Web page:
Ellen McLaughlin adapted this piece from a tragedy written over 2000 years ago. Eurpides tells the story of the women left to their own devices after the fall of the great city, Troy. We sat down with the director to talk about why this piece still hits home.
What makes you so passionate about this project?
|The Trojan Women first read through on November 11, 2017|
"I have always found the universal, timeless messages in Greek theatre to be very moving. It is doubly exciting to see so many women represented on stage in this piece."
What makes this play so special and important?
"History is always told by the winners, but this play may be the first in history that was written with a sympathetic view of the loser in conflict."
How do you think this play remains relevant in 2018?
"There are many conflicts all over the world, in which we see women and children as refuges. They are forced out of their homes by their conquerors, because of the choices men have made. Although women have more rights than when this play was first produced in the 5th century BCE in Athens, we still see today that women, in the home, in the workplace and within society, tend to be at the mercy of men and the choices that are made for them."
What do you want the audience to get out of this prodction?
Well, in true Greek fashion, I would like to see the audience experience a catharsis. I want them to think about the character's experiences, have some conversation, and ask some questions. I want the audience to be challenged by the material."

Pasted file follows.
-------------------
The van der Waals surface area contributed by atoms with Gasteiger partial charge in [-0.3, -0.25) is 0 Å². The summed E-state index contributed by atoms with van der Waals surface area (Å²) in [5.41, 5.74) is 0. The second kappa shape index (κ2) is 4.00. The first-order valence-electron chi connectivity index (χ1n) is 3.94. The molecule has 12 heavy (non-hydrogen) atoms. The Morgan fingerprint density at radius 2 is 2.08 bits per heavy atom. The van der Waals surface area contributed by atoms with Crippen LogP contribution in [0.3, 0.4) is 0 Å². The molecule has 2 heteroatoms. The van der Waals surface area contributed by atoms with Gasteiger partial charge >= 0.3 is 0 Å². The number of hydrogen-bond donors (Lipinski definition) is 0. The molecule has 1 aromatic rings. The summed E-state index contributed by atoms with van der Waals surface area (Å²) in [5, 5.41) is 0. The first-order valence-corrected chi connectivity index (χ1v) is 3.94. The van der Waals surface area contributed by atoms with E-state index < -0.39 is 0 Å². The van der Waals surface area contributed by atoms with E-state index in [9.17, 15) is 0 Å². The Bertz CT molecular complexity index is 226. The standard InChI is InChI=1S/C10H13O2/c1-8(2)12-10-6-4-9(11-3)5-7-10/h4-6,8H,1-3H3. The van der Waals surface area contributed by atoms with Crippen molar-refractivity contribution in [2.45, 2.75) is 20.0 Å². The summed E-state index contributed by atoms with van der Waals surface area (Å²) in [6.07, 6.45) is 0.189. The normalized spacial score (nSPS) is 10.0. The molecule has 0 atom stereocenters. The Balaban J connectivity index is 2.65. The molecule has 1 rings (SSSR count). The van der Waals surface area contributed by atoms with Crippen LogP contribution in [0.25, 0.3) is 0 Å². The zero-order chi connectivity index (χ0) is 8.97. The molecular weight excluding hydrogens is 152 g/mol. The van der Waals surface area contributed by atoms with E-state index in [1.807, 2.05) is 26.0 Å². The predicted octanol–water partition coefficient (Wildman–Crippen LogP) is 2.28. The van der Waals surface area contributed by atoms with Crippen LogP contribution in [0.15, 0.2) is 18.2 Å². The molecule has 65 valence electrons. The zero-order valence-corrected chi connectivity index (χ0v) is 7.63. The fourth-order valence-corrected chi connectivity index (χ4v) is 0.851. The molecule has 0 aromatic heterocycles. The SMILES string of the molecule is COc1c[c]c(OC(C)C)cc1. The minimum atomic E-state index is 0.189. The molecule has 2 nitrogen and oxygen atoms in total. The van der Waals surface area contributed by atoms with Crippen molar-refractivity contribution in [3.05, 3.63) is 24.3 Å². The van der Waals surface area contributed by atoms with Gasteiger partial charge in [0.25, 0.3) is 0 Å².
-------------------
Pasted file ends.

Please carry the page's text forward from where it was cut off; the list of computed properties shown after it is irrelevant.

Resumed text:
Jennifer Graham-Felts is also our movement specialist for EMU Theatre. We also were able to talk to her about how movement factors into a piece such as this.
How does being a movement specialist influence your directing style?
" I tend to look at a piece from physical dynamics, rhythm of the body, and the language, balance, or being off balance. In this piece in particular, we are using elemental movement, such as fire, water, and air."
|Jennifer Graham-Felts directs the cast of The Trojan Women.|
Do you think being a movement specialist gives you any advantages in directing?
"I don't know if its an advantage, but I think I can handle moving large groups on people on stage quickly."
Do you think this piece lends itself to doing unique things with movement?
Certainly, because Greek Tragedy is larger than life and movement practic helps to heighten the acting.
Getting this chance to sit and talk with Jen has allowed us to see how theatre touches us all, no matter what time we are in. There is a universality to theatre that is unmatched, and we are eagerly awaiting the presentation of this piece.